SMERCONISH: Mark, I want to show a headline from today's "Wall Street Journal," followed by the front page of today's "New York Post." In any other administration this would have been the lead when I came on the air an hour and 20 minutes ago. Could we put the headlines up, guys? "Wall Street Journal," there it is, "Trump lawyer arranged $130,000 payment for adult film star's silence." Now the "New York Post" with a tabloid take on this. There it is, "Oh, Crap!" On anyone else's watch, Mark McKinnon, we'd be saying this is the end. There, "Trump Rep, Former Porn Star Denying" -- but there is a Reagan-esque, and I say it with Teflon in mind, quality to everything else playing itself out around us. Your thoughts?

MCKINNON: Well, I think you're right, Michael. I heard and saw the news this morning and five minutes later -- you know, this was -- first of all, it wasn't surprising, right? People, I think, almost everybody who sees or hears this news today will say I'm not surprised. So -- but to your point about the Teflon nature of this, Donald Trump supporters are supporting him because he's a disruptor, because he's standing in for them for people who feel like they've been left behind, like they were part of America when it was great in their mind, and it's not great now because their quality of life has changed, their job prospects have diminished or they've lost jobs. And Trump represents a lifeboat for them, a lifeboat in life. So all this other stuff is just complete collateral stuff. They don't care, they don't mind. In fact, it just reinforces to most of them that he is different and not a typical politician. So it actually just reinforces the brand and image that they already have of Trump. It doesn't matter.

SMERCONISH: I had the same conversation a moment ago with Scott Adams of "Dilbert" fame, and I was thinking of the Wolff book and I was thinking of the slur, the expletive that he said this week. It's like none of this matters because we're all talking past each other. And I know you care about independent thinking. When, if ever, do we get back to nuance where you could be for something and against something within the same party?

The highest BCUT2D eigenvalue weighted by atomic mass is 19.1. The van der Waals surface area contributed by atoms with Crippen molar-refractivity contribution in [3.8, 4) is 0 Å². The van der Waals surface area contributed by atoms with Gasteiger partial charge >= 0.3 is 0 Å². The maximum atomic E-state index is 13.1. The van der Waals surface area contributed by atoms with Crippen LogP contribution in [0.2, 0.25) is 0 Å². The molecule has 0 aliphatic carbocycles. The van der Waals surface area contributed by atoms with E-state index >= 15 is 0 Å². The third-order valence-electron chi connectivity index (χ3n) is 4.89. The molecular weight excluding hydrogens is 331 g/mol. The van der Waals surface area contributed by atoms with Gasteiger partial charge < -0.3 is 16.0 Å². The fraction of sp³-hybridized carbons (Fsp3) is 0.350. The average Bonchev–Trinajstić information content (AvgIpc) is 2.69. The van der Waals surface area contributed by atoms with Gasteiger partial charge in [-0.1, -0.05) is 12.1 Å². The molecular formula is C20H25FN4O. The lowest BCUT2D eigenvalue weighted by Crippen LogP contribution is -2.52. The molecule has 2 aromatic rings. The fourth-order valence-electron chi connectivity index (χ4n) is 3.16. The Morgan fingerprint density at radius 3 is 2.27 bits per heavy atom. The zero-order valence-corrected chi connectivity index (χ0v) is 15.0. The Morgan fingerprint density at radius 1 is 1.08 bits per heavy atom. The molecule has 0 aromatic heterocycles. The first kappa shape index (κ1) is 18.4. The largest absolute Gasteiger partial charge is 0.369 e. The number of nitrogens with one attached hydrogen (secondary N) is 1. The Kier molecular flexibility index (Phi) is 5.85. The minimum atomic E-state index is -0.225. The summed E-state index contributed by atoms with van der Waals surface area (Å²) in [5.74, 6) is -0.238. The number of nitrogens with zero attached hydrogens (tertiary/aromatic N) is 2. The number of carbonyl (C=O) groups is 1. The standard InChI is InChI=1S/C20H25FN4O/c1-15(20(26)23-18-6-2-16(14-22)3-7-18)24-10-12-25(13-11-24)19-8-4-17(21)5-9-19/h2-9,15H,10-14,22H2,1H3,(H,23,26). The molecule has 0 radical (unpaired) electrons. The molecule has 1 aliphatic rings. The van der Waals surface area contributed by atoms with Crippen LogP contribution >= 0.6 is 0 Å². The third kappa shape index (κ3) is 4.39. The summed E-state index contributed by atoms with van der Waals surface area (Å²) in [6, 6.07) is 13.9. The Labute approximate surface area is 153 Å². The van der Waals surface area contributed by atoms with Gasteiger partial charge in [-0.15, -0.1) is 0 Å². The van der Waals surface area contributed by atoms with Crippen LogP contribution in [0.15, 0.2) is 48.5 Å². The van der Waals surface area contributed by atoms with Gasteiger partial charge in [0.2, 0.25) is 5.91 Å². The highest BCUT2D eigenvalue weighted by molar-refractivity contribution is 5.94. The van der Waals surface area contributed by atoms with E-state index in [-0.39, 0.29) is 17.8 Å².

MCKINNON: Nuance, I haven't heard that word in a long time in politics.


MCKINNON: Listen, the bigger picture for me is let's get this immigration deal done, and I think, again, you touched on it, I touched on it, but at the end of the day, if Democrats will just swallow wall funding, and that can mean just about anything. Give them -- give Trump something where he can say I got something for the wall. That's all he needs is something that he can defend and the Democrats can keep children of immigrants in this country. That's really what the Democrats want. That's all the Republicans want. Let's just do it, let's blow the smoke away and get this deal done.

SMERCONISH: Hey, congratulations are in order. And I don't mean the renewal of "The Circus." Katherine, put it up on the screen so I can single out this debonair guest of ours because the Stone Zone's list. His trademarks are hats and scarves, which he pulls off in almost any climate or setting with aplomb. McKinnon only wears ties when going to the White House. Taking a look at how you're dressed today, I guess you're not headed to the White House today.



SMERCONISH: Mark, it's good to have you back.

MCKINNON: Hey, thanks, Michael. Always good to see you. Tell Stan Powers hi. SMERCONISH: You got it. Thank you for that. Let's see what your

reference to my novel "Talk," appreciate that. Let's see what you're saying on my Smerconish Twitter and Facebook pages. What do we have, Katherine? From Twitter, I think. "Smerconish, could stricter immigration standards in the U.S. result in economic decline as a subsequent consequence of immigrants opting to immigrate to other countries?" Well, geographically speaking, where are they headed? Are they going south? I'm thinking of Mexico in particular. But the more interesting question behind your tweet, I think, is that age-old one of are Americans going to do those jobs? Are Americans going to do the jobs that illegal labor is doing today? And I don't think there's a clean, easy answer to that question.